Although Ferdinand Magellan crossed the Pacific Ocean in 1521, centuries passed before most islanders were disturbed by European intruders. Roman Catholic priests accompanied Spanish forces in the northwest reaches of Micronesia, forcibly converting the Chamorros in the 1680s. The next wave of missionary activity did not get under way until 1797, when poorly equipped parties of English Protestants landed at Tahiti, Tonga, and the Marquesas. Far from outside support, pioneer missionaries to Polynesia and many parts of Micronesia were forced to rely upon alliances with local chiefs in order to survive. Conversions, when they came, tended to follow the baptism of chiefs, who in turn ordered their followers to enter the churches. The early missions entered the islands during a period of considerable social turmoil caused in part by the increasing presence of European whalers and traders, who introduced devastating diseases, alcohol, and guns. Whatever their understanding of the missionaries' teachings, some aspiring chiefs evidently saw many advantages in forming alliances with the powerful new god of the white man. In Tahiti, Tonga, and Fiji, chiefs allied with the missions managed to conquer their enemies and to establish themselves as Christian kings. White missionaries, in turn, became councilors to the new rulers, helping them establish codes of law, courts, and new customs based on a mix of traditional chiefly privilege and the Ten Commandments. The association between chiefly rule and Christianity remains strong in many islands to this day, marked by the exalted social status of pastors in Samoa, for instance, and the strict Sabbatarianism of Tonga.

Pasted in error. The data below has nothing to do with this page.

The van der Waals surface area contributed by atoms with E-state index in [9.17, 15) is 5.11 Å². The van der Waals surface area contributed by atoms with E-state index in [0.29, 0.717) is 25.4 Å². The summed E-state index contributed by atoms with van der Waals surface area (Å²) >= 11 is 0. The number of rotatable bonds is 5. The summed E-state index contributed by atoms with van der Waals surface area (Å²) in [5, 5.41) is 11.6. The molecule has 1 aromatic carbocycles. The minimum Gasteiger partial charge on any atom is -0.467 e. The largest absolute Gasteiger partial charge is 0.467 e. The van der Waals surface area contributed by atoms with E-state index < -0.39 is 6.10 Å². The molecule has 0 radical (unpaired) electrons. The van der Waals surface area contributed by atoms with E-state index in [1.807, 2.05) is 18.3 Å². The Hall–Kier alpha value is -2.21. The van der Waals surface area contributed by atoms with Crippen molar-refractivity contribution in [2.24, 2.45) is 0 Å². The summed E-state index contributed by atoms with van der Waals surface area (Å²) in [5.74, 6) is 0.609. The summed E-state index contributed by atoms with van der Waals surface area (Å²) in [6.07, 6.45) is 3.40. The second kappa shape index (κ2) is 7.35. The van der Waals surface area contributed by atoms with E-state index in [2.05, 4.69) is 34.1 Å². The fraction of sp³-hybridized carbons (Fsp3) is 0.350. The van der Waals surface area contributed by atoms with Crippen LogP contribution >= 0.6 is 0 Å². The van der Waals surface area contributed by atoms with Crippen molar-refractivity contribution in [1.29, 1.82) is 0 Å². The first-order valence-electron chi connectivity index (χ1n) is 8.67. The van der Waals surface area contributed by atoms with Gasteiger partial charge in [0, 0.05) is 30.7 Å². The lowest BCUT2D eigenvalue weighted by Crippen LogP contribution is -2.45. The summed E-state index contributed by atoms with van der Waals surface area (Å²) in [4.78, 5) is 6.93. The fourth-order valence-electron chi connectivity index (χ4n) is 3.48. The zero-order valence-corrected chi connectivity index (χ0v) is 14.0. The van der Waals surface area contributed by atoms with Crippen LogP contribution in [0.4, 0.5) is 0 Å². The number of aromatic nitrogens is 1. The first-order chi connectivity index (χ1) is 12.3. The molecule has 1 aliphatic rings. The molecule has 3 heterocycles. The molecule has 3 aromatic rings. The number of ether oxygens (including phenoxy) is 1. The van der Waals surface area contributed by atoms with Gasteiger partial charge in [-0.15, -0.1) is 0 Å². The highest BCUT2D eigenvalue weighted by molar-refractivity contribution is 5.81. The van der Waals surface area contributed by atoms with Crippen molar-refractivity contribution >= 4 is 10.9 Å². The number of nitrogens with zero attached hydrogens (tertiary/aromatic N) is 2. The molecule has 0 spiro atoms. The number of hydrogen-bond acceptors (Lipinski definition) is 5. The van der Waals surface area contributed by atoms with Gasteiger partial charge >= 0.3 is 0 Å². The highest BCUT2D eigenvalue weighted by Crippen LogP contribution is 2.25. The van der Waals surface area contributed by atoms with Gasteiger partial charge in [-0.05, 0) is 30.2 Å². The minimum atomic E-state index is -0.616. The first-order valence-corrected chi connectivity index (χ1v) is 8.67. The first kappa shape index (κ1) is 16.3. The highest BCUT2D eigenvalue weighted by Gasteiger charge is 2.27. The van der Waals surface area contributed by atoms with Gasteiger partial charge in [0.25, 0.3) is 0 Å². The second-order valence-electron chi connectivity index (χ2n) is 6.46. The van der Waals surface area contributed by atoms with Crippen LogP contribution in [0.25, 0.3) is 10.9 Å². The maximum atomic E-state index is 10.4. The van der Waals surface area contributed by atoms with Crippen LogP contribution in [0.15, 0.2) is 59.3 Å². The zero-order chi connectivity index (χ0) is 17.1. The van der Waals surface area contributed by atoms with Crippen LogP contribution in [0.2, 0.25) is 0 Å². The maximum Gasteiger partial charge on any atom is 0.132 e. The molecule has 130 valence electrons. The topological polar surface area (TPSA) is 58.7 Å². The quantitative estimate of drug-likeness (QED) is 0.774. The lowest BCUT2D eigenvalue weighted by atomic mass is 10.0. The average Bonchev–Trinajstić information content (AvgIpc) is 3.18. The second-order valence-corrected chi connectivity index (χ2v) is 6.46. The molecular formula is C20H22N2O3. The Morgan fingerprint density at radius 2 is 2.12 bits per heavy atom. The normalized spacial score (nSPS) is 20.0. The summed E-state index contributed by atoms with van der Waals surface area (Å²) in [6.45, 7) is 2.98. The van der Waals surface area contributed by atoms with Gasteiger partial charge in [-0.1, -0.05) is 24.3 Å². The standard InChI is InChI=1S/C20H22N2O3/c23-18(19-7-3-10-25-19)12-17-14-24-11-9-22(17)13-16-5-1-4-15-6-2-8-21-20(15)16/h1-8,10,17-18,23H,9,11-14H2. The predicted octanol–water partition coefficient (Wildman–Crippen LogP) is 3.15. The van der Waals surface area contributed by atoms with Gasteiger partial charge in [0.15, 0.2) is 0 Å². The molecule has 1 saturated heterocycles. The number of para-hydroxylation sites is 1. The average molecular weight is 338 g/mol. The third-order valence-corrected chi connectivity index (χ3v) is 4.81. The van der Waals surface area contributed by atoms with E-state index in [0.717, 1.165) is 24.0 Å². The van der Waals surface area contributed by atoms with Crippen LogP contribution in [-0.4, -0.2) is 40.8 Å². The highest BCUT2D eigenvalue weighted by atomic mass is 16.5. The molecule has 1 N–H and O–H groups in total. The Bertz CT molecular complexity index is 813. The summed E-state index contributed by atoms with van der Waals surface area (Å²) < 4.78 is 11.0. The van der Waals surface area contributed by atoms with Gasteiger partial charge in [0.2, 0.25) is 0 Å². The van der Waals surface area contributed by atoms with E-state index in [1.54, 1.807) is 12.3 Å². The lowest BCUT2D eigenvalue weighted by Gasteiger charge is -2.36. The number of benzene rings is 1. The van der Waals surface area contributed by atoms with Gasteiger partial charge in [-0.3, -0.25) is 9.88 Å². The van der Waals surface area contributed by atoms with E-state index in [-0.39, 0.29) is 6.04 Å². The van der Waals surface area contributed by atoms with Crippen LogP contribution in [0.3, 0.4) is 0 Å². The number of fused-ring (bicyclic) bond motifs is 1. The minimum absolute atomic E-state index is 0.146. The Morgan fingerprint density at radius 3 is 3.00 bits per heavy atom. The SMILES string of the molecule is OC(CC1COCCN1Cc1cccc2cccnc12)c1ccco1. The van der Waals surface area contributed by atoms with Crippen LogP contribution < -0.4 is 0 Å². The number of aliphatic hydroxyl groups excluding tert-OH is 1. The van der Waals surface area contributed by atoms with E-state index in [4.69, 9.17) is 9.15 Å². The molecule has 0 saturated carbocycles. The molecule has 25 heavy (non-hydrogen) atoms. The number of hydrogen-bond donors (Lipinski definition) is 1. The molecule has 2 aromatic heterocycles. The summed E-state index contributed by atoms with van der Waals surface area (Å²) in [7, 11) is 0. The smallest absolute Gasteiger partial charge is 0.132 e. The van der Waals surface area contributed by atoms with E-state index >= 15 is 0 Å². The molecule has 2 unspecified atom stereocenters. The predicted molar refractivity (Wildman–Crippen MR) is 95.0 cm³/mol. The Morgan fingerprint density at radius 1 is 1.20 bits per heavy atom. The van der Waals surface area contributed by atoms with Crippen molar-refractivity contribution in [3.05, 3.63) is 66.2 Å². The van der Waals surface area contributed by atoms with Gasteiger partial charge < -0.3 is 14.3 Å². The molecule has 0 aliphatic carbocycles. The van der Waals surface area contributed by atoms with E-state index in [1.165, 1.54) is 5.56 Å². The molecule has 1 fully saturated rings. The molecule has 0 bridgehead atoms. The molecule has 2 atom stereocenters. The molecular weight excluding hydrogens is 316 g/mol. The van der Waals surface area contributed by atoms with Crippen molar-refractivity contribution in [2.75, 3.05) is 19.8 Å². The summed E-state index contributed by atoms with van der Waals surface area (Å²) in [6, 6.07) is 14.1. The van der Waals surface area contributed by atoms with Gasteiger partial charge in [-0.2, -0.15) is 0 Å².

By the time European powers took an interest in the South Pacific, missionary regimes were well established on the larger islands in Polynesia, and armies of Native evangelists were taking the Word to smaller islands and into Melanesia. Missionaries and indigenous clergy wielded considerable power for a time in southern Vanuatu, Mangareva, Tuvalu, and elsewhere. By the end of the 1900s, however, colonial rule had been established over the entire region, with missionaries relegated to mostly nonpolitical roles. Still, colonial administrations everywhere depended very heavily upon them for the provision of educational and medical services and, in Papua New Guinea, as a bulwark against tribal fighting. Through such operations, as well as the networks they established, the missions played a fundamental role in easing the integration of small autonomous communities, often no larger than a village, into emerging states. In the extremely diverse linguistic context of Papua New Guinea, for instance, mission schools introduced students to the idea of a multicultural country as well as providing the tools to participate in it, through the teaching of a common language and literacy and by familiarizing students with European concepts of time, work, and authority. The most senior graduates of the mission school system, when they did not become missionaries themselves, entered the nascent bureaucracies of the colonial states and formed the seed of the elite classes that would eventually rule the new countries.